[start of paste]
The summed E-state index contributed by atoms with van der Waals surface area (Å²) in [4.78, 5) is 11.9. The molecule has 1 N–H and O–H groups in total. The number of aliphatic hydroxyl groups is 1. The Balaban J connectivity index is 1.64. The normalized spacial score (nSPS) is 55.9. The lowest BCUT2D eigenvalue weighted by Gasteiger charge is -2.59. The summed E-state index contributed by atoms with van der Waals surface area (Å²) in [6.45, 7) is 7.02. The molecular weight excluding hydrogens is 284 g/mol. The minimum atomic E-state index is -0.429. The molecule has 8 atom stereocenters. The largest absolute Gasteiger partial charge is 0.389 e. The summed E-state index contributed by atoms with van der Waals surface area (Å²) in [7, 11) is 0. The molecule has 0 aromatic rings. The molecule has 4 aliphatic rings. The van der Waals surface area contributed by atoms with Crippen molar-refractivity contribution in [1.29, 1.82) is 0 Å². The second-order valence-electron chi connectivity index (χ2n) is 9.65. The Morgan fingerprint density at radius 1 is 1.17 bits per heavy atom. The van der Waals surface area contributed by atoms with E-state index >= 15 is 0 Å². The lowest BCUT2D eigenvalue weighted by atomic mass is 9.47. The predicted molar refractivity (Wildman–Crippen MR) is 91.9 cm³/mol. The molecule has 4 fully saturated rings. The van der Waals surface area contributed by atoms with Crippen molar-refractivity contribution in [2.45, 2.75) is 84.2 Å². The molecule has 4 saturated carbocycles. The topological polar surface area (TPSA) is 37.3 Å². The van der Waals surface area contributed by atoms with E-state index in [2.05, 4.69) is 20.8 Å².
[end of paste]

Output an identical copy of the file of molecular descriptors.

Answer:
The summed E-state index contributed by atoms with van der Waals surface area (Å²) in [4.78, 5) is 11.9. The molecule has 1 N–H and O–H groups in total. The number of aliphatic hydroxyl groups is 1. The Balaban J connectivity index is 1.64. The normalized spacial score (nSPS) is 55.9. The lowest BCUT2D eigenvalue weighted by Gasteiger charge is -2.59. The summed E-state index contributed by atoms with van der Waals surface area (Å²) in [6.45, 7) is 7.02. The molecular weight excluding hydrogens is 284 g/mol. The minimum atomic E-state index is -0.429. The molecule has 8 atom stereocenters. The largest absolute Gasteiger partial charge is 0.389 e. The summed E-state index contributed by atoms with van der Waals surface area (Å²) in [7, 11) is 0. The molecule has 0 aromatic rings. The molecule has 4 aliphatic rings. The van der Waals surface area contributed by atoms with Crippen molar-refractivity contribution in [1.29, 1.82) is 0 Å². The second-order valence-electron chi connectivity index (χ2n) is 9.65. The Morgan fingerprint density at radius 1 is 1.17 bits per heavy atom. The van der Waals surface area contributed by atoms with E-state index >= 15 is 0 Å². The lowest BCUT2D eigenvalue weighted by atomic mass is 9.47. The predicted molar refractivity (Wildman–Crippen MR) is 91.9 cm³/mol. The molecule has 4 fully saturated rings. The van der Waals surface area contributed by atoms with Crippen molar-refractivity contribution in [2.45, 2.75) is 84.2 Å². The molecule has 4 saturated carbocycles. The topological polar surface area (TPSA) is 37.3 Å². The van der Waals surface area contributed by atoms with E-state index in [2.05, 4.69) is 20.8 Å².